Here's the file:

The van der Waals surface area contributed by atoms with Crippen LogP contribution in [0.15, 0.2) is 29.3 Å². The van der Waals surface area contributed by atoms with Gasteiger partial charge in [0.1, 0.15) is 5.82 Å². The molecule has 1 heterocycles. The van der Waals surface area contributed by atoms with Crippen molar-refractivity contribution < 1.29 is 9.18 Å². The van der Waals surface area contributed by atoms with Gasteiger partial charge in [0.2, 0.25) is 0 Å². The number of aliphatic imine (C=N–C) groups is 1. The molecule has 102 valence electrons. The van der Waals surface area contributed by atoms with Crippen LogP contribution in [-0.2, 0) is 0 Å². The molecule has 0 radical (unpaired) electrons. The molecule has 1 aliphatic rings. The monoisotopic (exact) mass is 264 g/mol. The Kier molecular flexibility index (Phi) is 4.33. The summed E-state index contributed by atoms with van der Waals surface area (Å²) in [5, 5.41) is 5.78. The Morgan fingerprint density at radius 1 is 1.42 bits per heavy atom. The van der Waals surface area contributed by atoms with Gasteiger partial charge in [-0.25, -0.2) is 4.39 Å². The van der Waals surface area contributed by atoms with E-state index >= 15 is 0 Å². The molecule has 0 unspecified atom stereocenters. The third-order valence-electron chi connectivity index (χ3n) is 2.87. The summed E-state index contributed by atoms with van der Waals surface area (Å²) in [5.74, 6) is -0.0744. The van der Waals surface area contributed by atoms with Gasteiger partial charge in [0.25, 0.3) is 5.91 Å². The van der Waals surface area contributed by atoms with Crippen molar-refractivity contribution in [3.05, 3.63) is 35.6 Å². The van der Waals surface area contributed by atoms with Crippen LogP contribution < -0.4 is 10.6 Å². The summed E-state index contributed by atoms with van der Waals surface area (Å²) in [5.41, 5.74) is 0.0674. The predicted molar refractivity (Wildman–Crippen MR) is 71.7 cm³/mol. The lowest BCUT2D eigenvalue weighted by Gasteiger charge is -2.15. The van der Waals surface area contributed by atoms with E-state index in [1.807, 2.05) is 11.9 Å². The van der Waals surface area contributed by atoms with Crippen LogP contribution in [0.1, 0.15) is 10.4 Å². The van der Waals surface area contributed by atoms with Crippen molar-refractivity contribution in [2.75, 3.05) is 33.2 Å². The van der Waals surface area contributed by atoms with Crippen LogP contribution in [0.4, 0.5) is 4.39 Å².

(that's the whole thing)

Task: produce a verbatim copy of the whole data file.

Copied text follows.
The van der Waals surface area contributed by atoms with Crippen LogP contribution in [0.15, 0.2) is 29.3 Å². The van der Waals surface area contributed by atoms with Gasteiger partial charge in [0.1, 0.15) is 5.82 Å². The molecule has 1 heterocycles. The van der Waals surface area contributed by atoms with Crippen molar-refractivity contribution < 1.29 is 9.18 Å². The van der Waals surface area contributed by atoms with Gasteiger partial charge in [0.2, 0.25) is 0 Å². The number of aliphatic imine (C=N–C) groups is 1. The molecule has 102 valence electrons. The van der Waals surface area contributed by atoms with Crippen LogP contribution in [-0.2, 0) is 0 Å². The molecule has 0 radical (unpaired) electrons. The molecule has 1 aliphatic rings. The monoisotopic (exact) mass is 264 g/mol. The Kier molecular flexibility index (Phi) is 4.33. The summed E-state index contributed by atoms with van der Waals surface area (Å²) in [5, 5.41) is 5.78. The Morgan fingerprint density at radius 1 is 1.42 bits per heavy atom. The van der Waals surface area contributed by atoms with Gasteiger partial charge in [-0.25, -0.2) is 4.39 Å². The van der Waals surface area contributed by atoms with E-state index >= 15 is 0 Å². The molecule has 0 unspecified atom stereocenters. The third-order valence-electron chi connectivity index (χ3n) is 2.87. The summed E-state index contributed by atoms with van der Waals surface area (Å²) in [5.74, 6) is -0.0744. The van der Waals surface area contributed by atoms with Gasteiger partial charge in [0.25, 0.3) is 5.91 Å². The van der Waals surface area contributed by atoms with Crippen molar-refractivity contribution in [3.05, 3.63) is 35.6 Å². The van der Waals surface area contributed by atoms with Crippen LogP contribution < -0.4 is 10.6 Å². The summed E-state index contributed by atoms with van der Waals surface area (Å²) in [5.41, 5.74) is 0.0674. The predicted molar refractivity (Wildman–Crippen MR) is 71.7 cm³/mol. The lowest BCUT2D eigenvalue weighted by Gasteiger charge is -2.15. The van der Waals surface area contributed by atoms with E-state index in [1.807, 2.05) is 11.9 Å². The van der Waals surface area contributed by atoms with Crippen LogP contribution in [0.1, 0.15) is 10.4 Å². The van der Waals surface area contributed by atoms with Crippen molar-refractivity contribution in [2.75, 3.05) is 33.2 Å². The van der Waals surface area contributed by atoms with Crippen LogP contribution in [0.4, 0.5) is 4.39 Å².